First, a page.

This is the third in an ongoing series of posts in response to conservative flip-out reactions on an Evangelical page when they distributed a petition to raise the minimum wage. Today, I want to focus on one singular statement out of hundreds because – even though few said such publicly this time – it belies a fundamental misbelief of the Religious Right:
Sense when are evangelical socialist? don’t call yourself an evangelical if you dig Mao
Ok, it’s easy and fun to rip on the spelling. I get it. But let’s look at the ideas here, because they are so widely and deeply accepted that they’re quite harmful.
The original poster is a group called Evangelicals for Social Action, which probably confused this commenter more deeply than he already was. Since the Religious Right tends to conflate conservative political stances with conservative theological stances, the idea of a group of conservative, pro-life Evangelicals seeking economic justice for the poor (as well as environmental justice) may be just too much for the black & white thinking that RR culture cultivates and values. Looking out for the rights and benefit of poor and struggling families isn’t socialism, it’s human decency.
Socialism is when the workers collaborate in ownership of their work and the means of producing with owners – when wealth, means to wealth, and control is equalized. This happens sometimes with state control, but often as a collaborative, democratic process. To equate all of socialism – which again, isn’t what ESA is – with Maoism is ridiculous and is used to denigrate a large movement with the idea that it’s genocidal or out for blood. It would be like reducing all of Christianity to the Crusades. Or to the Religious Right. It would be reducing all of United States history to the Spanish-American War.
In fact, such an understanding ignores practiced socialism and communism that the Bible and earliest Christians demonstrated.
Exodus: God leads the oppressed out of slavery and into a Promised Land of shared work and wealth. In slavery, the enslaved do not own their work, do not have rights to the fruits of their labor. When the Hebrews were released from their bondage, not only were they freed from the oppression of the Egyptian system, they were given retribution for their work as they walked out of Egypt with the goods of the slave-master class. Yeah, so wealth redistribution and socialism.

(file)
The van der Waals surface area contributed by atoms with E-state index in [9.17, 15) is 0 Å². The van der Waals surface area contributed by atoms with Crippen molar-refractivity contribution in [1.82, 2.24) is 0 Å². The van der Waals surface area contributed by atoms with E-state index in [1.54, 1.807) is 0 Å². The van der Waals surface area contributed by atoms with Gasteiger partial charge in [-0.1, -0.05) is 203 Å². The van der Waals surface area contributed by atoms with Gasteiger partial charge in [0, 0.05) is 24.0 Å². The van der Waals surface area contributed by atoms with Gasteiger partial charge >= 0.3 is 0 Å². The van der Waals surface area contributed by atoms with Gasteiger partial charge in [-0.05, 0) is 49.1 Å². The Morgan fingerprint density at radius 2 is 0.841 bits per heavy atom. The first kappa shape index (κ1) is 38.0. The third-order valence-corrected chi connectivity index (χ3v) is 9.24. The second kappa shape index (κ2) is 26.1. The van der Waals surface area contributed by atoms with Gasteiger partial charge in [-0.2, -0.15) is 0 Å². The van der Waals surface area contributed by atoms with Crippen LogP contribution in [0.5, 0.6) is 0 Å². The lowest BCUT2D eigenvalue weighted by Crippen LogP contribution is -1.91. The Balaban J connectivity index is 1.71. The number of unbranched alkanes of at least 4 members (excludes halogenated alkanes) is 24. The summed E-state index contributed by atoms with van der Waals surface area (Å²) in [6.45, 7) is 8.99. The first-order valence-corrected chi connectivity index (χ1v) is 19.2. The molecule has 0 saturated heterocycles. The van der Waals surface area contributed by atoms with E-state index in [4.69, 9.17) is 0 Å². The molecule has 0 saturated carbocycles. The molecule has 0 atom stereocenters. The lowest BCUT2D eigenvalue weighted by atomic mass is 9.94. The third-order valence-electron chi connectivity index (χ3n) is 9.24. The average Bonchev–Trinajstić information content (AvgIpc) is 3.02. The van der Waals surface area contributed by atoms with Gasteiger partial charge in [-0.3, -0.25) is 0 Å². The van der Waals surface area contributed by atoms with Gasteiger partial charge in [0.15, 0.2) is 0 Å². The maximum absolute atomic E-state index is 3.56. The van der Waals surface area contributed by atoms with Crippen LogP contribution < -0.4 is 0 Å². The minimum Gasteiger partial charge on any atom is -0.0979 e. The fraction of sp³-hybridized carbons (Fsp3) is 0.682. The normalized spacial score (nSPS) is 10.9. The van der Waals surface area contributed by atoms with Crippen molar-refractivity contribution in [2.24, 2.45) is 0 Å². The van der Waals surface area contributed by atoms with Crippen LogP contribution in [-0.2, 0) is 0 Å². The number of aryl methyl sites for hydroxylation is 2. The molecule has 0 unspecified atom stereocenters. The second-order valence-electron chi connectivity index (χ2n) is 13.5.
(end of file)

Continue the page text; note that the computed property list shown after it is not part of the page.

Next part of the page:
Jubilee: This is a period every fifty years where all debts would be forgiven and all the property redistributed.
Jesus’ remarks on forgiveness and work: When Jesus talked about forgiveness, he wasn’t just talking about forgiving others for the grievance they caused you, but he always tied it in with economic/debt forgiveness.
Jesus and his disciples practiced communism: The group of ragtag followers Jesus (from a wide variety of backgrounds and trades including peasants and tax collectors, women with means and those without) wandered around and shared a common purse. The Son of Man had no place to rest his head, but they shared in the labor and the resources. In fact, the story of Jesus’ betrayal is a story of greed. Judas decided to give Jesus up to his enemies after the Nazarene hinted that he knew Judas was stealing from their communalistic funds.
The first churches: Communists!
And then there were the early Christians:
Consider St. Basil’s homily/sermon here as but one example among many:
As for you, when you hoard all these things in the insatiable bosom of greed, do you suppose you do no wrong in cheating so many people? Who is a man of greed? Someone who does not rest content with what is sufficient. Who is a cheater? Someone who takes away what belongs to others. And are you not a man of greed? are you not a cheater? taking those things which you received for the sake of stewardship, and making them your very own? Now, someone who takes a man who is clothed and renders him naked would be termed a robber; but when someone fails to clothe the naked, while he is able to do this, is such a man deserving of any other appellation? The bread which you hold back belongs to the hungry; the coat, which you guard in your locked storage-chests, belongs to the naked; the footwear mouldering in your closet belongs to those without shoes. The silver that you keep hidden in a safe place belongs to the one in need. Thus, however many are those whom you could have provided for, so many are those whom you wrong.
Or the very early Christian writings, the Didache: “Share everything with your brother. Do not say, ‘It is private property.’ If you share what is everlasting, you should be that much more willing to share things which do not last.” (Did. 4:8) (source)
“And instead of the tithes which the law commanded, the Lord said to divide everything we have with the poor. And he said to love not only our neighbors but also our enemies, and to be givers and sharers not only with the good but also to be liberal givers toward those who take away our possessions.” –Irenaeus (source)
This isn’t even counting accusations made against Christians for being too communistic (what a world we live in, eh?) during the Roman Empire days. Such as when the pagan author Lucian said, “Christians despise all possessions and share them mutually.” (source)
It’s funny how times change, huh? Or, rather, how institutions change and look more like the environment they are a part of. To the extent that they actually codify some of the very things (such as greed) that they used to fight against. Which isn’t to say that there aren’t Christian groups of communist/socialist-leaning fellowships and practitioners now and in the more recent past (Dorothy Day and Walter Rauschenbauch and Martin Luther King, Jr., for examples). They’re out there. After all, Commie Pinkos Wrote My Bible.
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